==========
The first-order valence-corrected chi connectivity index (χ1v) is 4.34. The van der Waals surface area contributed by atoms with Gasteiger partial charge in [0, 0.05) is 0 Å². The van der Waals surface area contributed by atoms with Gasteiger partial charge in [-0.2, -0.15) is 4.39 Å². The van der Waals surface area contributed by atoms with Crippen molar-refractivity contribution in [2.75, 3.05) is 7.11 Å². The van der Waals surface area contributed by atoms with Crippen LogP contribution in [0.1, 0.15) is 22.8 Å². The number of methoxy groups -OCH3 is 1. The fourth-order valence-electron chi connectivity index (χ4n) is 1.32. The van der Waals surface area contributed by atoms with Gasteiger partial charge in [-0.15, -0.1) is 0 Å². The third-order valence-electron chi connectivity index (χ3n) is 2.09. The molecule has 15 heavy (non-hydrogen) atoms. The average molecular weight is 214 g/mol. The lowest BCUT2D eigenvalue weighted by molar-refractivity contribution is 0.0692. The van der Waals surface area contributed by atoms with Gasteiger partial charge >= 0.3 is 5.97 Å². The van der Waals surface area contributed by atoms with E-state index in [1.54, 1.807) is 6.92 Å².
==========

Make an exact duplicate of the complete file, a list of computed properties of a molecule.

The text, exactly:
The first-order valence-corrected chi connectivity index (χ1v) is 4.34. The van der Waals surface area contributed by atoms with Gasteiger partial charge in [0, 0.05) is 0 Å². The van der Waals surface area contributed by atoms with Gasteiger partial charge in [-0.2, -0.15) is 4.39 Å². The van der Waals surface area contributed by atoms with Crippen molar-refractivity contribution in [2.75, 3.05) is 7.11 Å². The van der Waals surface area contributed by atoms with Crippen LogP contribution in [0.1, 0.15) is 22.8 Å². The number of methoxy groups -OCH3 is 1. The fourth-order valence-electron chi connectivity index (χ4n) is 1.32. The van der Waals surface area contributed by atoms with Gasteiger partial charge in [-0.15, -0.1) is 0 Å². The third-order valence-electron chi connectivity index (χ3n) is 2.09. The molecule has 15 heavy (non-hydrogen) atoms. The average molecular weight is 214 g/mol. The lowest BCUT2D eigenvalue weighted by molar-refractivity contribution is 0.0692. The van der Waals surface area contributed by atoms with Gasteiger partial charge >= 0.3 is 5.97 Å². The van der Waals surface area contributed by atoms with E-state index in [1.54, 1.807) is 6.92 Å².